- Whereas, sequential summary compresses a sequence of causally related events: ‘She did this thing, then that thing—and, finally—the other thing.’
Burroway suggests that, to determine when to use each of these techniques in our stories, we ought to observe how our own minds delineate and portray memories. In the end, she says, both kinds of summary exist to contextualise key turning points for maximum impact, which are rendered in scene. So, summary precedes and follows a scene, which dramatises a turning point. The two alternate until the story ends.
2. White Space Breaks
Sometimes we need to transition between scenes, but what happens between scenes is irrelevant to the story, so we cut-to a new time, place, or perspective. Film achieves this transition through cuts. In fiction, we do this through white space on the page. We simply start a new scene or sequel.
It sounds counter-intuitive, but when using white space, we ought to avoid transitional language, such as ‘It wasn’t long before…’ Though such transitions are meant to orient readers, they are extraneous, and often comes across as the writer doubting the reader’s intelligence. So, while ‘Three hours later…’ might work for SpongeBob, it’s an insulting way to transition in fiction.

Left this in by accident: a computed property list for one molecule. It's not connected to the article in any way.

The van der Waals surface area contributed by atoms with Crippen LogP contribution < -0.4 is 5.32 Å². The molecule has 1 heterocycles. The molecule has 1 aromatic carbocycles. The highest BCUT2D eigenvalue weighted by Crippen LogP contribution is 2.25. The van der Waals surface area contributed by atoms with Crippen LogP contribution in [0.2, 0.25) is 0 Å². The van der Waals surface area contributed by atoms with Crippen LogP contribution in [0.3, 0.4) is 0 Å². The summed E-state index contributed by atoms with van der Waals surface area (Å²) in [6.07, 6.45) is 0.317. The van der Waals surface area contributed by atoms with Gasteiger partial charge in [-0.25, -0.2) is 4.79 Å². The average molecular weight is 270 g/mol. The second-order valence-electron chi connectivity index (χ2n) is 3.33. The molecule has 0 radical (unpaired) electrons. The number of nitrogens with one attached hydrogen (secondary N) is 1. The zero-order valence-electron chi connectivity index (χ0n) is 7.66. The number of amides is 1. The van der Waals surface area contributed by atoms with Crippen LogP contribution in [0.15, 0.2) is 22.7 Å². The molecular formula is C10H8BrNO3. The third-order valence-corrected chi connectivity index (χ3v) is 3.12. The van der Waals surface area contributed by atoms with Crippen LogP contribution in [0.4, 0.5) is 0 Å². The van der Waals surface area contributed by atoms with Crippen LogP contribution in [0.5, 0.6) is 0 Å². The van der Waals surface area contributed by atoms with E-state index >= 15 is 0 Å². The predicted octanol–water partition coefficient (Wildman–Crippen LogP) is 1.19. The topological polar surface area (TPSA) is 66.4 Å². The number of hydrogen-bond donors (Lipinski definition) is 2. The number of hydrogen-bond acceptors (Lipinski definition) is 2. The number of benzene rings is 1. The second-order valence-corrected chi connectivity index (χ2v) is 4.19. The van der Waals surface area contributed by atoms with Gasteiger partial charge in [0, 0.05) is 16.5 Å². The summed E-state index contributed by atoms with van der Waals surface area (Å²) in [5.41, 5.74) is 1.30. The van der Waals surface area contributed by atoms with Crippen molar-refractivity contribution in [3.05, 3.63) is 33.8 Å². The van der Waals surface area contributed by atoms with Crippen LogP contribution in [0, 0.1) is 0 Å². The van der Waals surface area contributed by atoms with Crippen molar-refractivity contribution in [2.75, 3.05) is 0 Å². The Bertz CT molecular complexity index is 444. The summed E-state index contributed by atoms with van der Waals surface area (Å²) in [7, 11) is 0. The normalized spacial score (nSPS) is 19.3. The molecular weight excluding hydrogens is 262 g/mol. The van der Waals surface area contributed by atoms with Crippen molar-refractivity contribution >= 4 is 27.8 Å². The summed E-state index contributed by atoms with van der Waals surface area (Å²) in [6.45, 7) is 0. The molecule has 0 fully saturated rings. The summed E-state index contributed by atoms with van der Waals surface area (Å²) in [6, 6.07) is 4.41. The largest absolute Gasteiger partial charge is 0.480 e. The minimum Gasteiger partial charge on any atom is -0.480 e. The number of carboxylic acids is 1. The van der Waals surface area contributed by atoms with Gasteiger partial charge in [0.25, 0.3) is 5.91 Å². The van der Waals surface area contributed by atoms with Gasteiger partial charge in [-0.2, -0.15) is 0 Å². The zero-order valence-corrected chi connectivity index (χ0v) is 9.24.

Burroway mentions a second way to transition instead of white space, which she calls ‘montage’. Montage is a kind of hybrid between summary and cut-to. Although it doesn’t summarise specific circumstances or a sequence of events, it does create a panoramic sweep of movement through space and time using quick impressionistic details.
- For example, a white space transition might read: ‘John laid out his clothes for the trip, checking and doublechecking he had all his necessities.’ (White space) ‘Florida turned out to be colder than he imagined…’